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5 Facts About Tetanus, Diphtheria, Polio (Td/IPV) Vaccine

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1. When will I be offered?
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Depending on your age this vaccine maybe offered in school or by your GP practice.

All year 9’s from September 2015 will be offered the 3-in-1 teenage booster vaccination which protects against diphtheria, tetanus and polio at school. This is all in one injection in the upper arm, don’t worry it’s quick!

For more information have a look at Immunisation In Secondary Schools.

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2. Why do I need it?
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Tetanus, diphtheria and polio are rarely found in the UK due to our successful immunisation programme. These diseases do exist in other parts of the world where vaccinations may not be easily accessible. We have to keep levels of vaccination high to make sure diseases don’t return.

You should have had your first immunisations against these diseases before you started school. It’s now important to have another dose to increase your protection, now and as you get older.

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3. What's Tetanus?
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Tetanus is a serious but rare infection caused by bacteria. It usually occurs when a wound becomes infected and you can become seriously ill. The bacteria are found in the soil and manure and can get into your body through open cuts or burns. Tetanus is a disease that cannot be passed from person to person.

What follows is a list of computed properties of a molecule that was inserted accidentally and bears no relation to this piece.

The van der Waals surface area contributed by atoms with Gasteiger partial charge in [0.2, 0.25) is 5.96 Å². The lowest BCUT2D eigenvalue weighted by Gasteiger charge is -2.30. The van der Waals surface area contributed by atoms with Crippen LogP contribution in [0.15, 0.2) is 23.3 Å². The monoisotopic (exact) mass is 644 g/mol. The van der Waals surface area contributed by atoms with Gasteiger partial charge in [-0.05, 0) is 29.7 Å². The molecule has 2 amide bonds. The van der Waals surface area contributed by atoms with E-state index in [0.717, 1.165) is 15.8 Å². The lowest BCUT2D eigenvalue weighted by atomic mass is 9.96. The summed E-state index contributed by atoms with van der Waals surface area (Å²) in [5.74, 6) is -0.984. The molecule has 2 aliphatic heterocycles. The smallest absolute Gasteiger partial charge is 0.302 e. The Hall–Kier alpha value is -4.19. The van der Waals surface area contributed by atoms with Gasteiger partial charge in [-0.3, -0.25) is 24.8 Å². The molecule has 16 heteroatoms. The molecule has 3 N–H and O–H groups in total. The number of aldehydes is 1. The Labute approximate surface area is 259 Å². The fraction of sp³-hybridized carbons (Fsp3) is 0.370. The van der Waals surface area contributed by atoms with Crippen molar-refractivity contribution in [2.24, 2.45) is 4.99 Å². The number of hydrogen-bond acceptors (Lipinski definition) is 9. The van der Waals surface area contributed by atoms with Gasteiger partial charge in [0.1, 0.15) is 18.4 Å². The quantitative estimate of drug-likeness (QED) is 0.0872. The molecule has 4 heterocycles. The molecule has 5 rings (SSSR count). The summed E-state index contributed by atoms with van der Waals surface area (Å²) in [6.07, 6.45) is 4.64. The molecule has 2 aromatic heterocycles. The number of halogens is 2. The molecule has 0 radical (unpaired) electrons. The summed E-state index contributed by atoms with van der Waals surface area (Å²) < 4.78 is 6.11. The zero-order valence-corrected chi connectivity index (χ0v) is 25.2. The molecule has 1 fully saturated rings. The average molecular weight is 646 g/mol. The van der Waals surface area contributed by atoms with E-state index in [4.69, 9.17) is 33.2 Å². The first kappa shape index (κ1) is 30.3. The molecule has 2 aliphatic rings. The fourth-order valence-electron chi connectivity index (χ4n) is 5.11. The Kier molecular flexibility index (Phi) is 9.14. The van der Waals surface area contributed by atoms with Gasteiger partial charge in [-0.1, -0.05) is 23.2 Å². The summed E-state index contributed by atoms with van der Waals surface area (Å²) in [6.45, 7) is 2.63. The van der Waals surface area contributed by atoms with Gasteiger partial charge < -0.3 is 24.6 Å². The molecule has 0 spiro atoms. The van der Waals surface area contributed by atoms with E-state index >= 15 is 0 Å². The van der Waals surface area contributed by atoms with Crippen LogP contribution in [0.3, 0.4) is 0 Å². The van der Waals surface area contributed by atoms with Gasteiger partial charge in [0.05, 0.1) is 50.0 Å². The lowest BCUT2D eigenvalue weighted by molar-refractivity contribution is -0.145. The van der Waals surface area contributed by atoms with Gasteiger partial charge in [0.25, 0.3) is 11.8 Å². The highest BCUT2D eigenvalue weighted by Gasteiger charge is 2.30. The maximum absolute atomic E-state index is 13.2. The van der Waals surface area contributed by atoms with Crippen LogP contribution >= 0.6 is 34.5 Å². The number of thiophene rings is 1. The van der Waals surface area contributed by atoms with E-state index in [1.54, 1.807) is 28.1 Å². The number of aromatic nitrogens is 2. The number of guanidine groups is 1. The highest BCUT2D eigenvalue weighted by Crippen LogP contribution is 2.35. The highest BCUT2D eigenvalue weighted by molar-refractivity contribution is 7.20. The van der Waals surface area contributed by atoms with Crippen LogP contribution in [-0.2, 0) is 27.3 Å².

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4. What's Diphtheria?
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Diphtheria is highly infectious. The diphtheria bacteria spreads when an infected person coughs or sneezes and droplets of their saliva enters into another person’s mouth or nose. This is a very rare illness in this country because of our super immunisation programme.

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5. What's Polio?
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Polio was very common in the past – affecting children worldwide, causing paralysis and death. Our wonderful immunisation programme has helped to eliminate polio in this country and in most countries across the world.

how to get help

If you have any more questions on this area or would like to speak to somebody about this topic, have a look at the links or search for your local services in the blue box below. Alternatively you can always contact your public health nurse.

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